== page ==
MARTINI SPRITE by BLOND
equality factor: thematization of numerous equality topics and excellent reflection of the East German youth
producer: Blond, Nico Lindner, Phillipp Hoppen, Karl Schumman
label: Beton Klunker Tonträger
With "Martini Sprite", the band BLOND release an impressive debut album that takes a feminist approach to a wide range of topics without swinging the moral cudgel. For us, this record is the perfect example of how the issue of equality empowerment is examined thoroughly by a young up-and-coming band.
BLOND address complex social issues in an entertaining way, adding a cherry on top of the bittersweet truth.
In a very sophisticated way, Blond addresses a broad range of topics on their first album that speaks from the heart of the editors of music is her passion. "Thorsten" for example is about men who are condescending towards women. This is where the band gets even with all men they encounter on tour who feel an urge to explain how to operate an instrument or how to wire technology to female music professionals specifically. In this song, the musicians process personal experiences with such incidents of "mansplaining "on tour. Drummer Lotta struggles with very stereotypical prejudices frequently and has been urged to take in a variety of "helpful tips"- ones that male drummers rarely get. Furthermore, guitarist Johann is often confronted with inappropriate questions due to his blindness.
On their debut album Nina, Lotta, and Johann address many supposed social taboo topics. They sing openly about menstruation and gastrointestinal problems, as well as six hour-long car rides. Additionally, on their Instagram account, the band deals refreshingly honestly with the supposedly "glamorous" life on tour. The three childhood friends openly advocate breaking through entrenched ideals of beauty and advocate deleting the term beauty ideal from the vocabulary. "Spinat in den Zähnen" is about that and stresses the importance of friendship.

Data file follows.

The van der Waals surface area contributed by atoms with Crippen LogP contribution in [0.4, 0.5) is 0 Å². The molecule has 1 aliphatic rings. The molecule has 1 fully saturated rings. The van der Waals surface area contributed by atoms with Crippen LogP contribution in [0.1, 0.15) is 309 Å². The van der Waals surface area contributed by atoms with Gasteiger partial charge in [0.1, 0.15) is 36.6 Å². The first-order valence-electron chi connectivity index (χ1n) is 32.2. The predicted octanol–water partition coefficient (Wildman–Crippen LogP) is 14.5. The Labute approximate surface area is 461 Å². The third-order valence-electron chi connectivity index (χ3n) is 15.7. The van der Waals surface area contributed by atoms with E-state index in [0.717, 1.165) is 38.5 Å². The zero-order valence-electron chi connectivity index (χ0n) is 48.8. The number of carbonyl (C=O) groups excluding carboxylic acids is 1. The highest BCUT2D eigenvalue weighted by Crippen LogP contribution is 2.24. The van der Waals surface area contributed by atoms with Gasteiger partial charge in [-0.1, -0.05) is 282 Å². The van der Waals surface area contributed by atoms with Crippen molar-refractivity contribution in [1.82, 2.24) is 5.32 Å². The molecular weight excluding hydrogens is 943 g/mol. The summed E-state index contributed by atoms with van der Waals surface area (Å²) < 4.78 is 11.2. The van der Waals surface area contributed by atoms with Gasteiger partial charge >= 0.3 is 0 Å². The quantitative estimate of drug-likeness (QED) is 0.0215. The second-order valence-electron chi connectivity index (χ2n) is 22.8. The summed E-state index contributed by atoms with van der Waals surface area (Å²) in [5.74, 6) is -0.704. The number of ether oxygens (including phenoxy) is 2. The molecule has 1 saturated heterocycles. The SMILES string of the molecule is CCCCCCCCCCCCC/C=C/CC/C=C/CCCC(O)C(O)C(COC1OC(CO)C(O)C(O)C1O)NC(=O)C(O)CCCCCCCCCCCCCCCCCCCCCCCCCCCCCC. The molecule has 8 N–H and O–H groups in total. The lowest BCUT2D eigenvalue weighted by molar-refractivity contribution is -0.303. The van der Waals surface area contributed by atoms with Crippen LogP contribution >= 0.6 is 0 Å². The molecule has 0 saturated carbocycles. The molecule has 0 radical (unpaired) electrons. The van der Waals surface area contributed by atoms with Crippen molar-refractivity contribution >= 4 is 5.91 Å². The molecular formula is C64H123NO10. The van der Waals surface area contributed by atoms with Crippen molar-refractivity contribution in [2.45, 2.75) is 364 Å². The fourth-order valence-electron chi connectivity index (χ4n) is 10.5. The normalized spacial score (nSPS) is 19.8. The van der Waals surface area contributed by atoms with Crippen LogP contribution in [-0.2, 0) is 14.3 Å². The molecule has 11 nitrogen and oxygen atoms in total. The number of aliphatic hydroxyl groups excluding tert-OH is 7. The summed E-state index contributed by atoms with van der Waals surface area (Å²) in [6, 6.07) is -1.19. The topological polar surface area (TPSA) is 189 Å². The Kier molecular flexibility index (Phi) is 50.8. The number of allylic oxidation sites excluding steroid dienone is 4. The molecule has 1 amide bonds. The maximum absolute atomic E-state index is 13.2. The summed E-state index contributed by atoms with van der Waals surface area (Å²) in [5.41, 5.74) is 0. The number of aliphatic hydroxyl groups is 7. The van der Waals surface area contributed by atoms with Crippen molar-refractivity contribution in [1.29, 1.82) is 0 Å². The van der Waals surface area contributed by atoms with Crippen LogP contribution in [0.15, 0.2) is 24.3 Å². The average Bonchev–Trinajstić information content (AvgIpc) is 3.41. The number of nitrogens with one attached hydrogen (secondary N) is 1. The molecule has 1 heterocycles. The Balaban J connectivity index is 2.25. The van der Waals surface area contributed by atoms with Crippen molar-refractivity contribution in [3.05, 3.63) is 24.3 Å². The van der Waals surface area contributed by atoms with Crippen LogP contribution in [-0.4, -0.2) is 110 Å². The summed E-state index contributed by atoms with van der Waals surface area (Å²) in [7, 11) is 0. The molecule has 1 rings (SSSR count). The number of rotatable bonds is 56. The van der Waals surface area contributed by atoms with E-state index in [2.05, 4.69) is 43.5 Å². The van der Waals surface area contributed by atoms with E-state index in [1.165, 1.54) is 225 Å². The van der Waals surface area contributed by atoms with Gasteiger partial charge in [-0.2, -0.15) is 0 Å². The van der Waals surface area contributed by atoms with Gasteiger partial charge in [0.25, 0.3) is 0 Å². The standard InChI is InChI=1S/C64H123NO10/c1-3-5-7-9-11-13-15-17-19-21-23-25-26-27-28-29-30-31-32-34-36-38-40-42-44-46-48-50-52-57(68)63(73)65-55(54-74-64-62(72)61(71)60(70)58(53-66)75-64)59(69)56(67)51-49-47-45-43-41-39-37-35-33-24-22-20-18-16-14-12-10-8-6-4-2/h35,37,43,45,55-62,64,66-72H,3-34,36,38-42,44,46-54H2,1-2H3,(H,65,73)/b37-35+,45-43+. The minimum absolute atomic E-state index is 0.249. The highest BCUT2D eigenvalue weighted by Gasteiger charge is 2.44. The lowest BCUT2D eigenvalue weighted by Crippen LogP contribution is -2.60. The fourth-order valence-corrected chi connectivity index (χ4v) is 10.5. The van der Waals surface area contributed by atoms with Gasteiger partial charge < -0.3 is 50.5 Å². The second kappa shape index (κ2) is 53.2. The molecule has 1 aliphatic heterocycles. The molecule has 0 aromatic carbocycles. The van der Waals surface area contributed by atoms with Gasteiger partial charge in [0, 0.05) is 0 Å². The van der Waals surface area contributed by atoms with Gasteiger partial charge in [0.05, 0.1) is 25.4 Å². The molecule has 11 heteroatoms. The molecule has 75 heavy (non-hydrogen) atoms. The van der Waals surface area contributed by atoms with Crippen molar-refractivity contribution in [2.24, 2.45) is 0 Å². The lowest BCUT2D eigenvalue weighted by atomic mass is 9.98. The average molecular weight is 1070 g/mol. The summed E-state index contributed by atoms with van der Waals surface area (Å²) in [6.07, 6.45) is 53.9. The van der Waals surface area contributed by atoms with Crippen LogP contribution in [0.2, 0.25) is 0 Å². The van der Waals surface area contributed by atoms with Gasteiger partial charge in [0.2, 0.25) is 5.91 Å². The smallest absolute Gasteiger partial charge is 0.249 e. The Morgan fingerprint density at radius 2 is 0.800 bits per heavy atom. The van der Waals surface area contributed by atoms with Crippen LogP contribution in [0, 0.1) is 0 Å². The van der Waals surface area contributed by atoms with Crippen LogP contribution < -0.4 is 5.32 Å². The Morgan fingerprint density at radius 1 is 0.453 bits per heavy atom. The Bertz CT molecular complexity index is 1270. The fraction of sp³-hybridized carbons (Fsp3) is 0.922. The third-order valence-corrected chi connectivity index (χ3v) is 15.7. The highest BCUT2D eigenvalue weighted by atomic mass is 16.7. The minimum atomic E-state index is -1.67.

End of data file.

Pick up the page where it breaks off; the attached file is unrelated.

"Martini Sprite" is a collection of experiences from tour life, and a sincere reflection on the everyday life of East German youngsters.
Throughout the course of their career, the band was often confronted with hate comments online at an early stage, but it's not the comments of others that are decisive, but our behavior as a response, and how we deal with them. "Martini Sprite" is now BLOND's polished answer to many social inequalities, and in this way, their music sounds anything but trivial. Wrapped up in wonderful indie-pop hymns, we find criticism of our patriarchal society in the most intellectually sophisticated way. On this album, BLOND show who they are in the most honest way. They express what's on their minds, and - with a hint of sarcasm - take a stand on socially not-always-sunny topics.
On the occasion of the album release, there will be an exhibition at the Wirkbau in Chemnitz, where the experiences of the band, which was founded in 2016, can be examined as a whole. Visitors can follow the band's history through a timeline, the extravagant stage outfits and costumes of the band members are exhibited alongside hate comments, creating an interesting contrast. Another highlight of the exhibition are impressions from the rehearsal room, where viewers get a glimpse of a typical band rehearsal. The event promises intimate insights into the heads of the three band members and takes place once today on the evening of the album release.
Although BLOND refuses to claim to want to change society, with this album, the band becomes an ideal role model of what an equal world might look like by spreading a bunch of powerful equality vibes!
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